By Dana Gornall
I want to meditate.
Actually, it goes beyond wanting and has reached a level of needing to meditate. I’m stressed, I’m cranky, and I feel like I have gone past overwhelmed.
Driving to work the other morning, the radio was off; I drove in silence with my fingers curled around the steering wheel. I prefer keeping the radio off on my commute. The music played is just the same old replays and filled with commercials and talk shows. I used to try listening to podcasts on the drive, but lately I like the silence.
Snow began falling, covering the road with a slick layer, and I watched it go from black to gray to white. Traffic slowed, I looked at the clock and felt the inner panic begin as I realized that this was going to put me behind—I couldn’t afford to be put behind. Where did this storm come from? It seemed to come from nowhere.
I want to be Buddhist, I thought. I want to be calm and able to handle stress. I want to embody equanimity.
It seems lately I do anything but embody equanimity; losing my patience with everything such as my sock-eating dog, to my attitude-spewing teenagers to even inanimate objects like a box of pasta perched on a shelf in my pantry that continually falls onto the floor allowing a few lentil noodles to slip out. I mutter to myself as I get dressed for work, I scorn the darkening clouds as snow threatens to be unleashed, yet again, and I find myself sinking onto the couch after the day is done, night after night, to get lost in television shows that make me forget the day.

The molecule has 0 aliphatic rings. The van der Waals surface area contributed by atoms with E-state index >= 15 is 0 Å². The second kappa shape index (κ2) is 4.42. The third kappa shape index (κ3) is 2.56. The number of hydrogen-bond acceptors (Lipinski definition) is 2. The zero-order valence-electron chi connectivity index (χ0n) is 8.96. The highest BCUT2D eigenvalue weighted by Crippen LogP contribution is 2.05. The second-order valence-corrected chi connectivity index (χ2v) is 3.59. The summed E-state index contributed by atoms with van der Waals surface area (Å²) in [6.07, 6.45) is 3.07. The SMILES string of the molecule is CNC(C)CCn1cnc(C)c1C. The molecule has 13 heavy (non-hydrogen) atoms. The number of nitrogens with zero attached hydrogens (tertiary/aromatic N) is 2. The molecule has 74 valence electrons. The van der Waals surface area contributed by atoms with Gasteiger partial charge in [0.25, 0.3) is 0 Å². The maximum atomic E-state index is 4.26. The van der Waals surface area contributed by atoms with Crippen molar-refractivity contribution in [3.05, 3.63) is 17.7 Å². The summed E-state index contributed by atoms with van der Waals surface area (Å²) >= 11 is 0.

Mindfulness has been in and out of my life for a long time. The sweet promise of a settled and stable mind, a place to come back to when I need a break from the comings and goings, always seems to draw me back. We seem to strike up a connection for some time, circle round and round for a bit and then she gets stale, I get distracted by other things, and let her go for awhile.
A couple of months ago, I downloaded a meditation app. It had a small guided portion with a soothing voice that would whisper calming statements in my ears, promising to bring a sense of peace into my life. There were meditations to help us sleep, to help us get through a stressful day or to help us calm down after having an argument with someone. Some of these were free, but some there was a fee, and so after doing a few of them I stopped, because I didn’t want to pay for meditations.
I contacted a friend who put me in touch with a friend who is studying to be a Buddhist priest. While she didn’t consider herself to be a teacher, she could be a type of mentor. She suggested I listen to some podcasts and I felt like maybe I was starting to make a go of a true committed practice. I was ready to do some work, put in some time into this on again off again relationship I have had with meditation, except life had a different turn (as it does). A series of unexpected things happened in this mentor’s life that she needed to give priority toward and soon I found myself without a mentor anymore.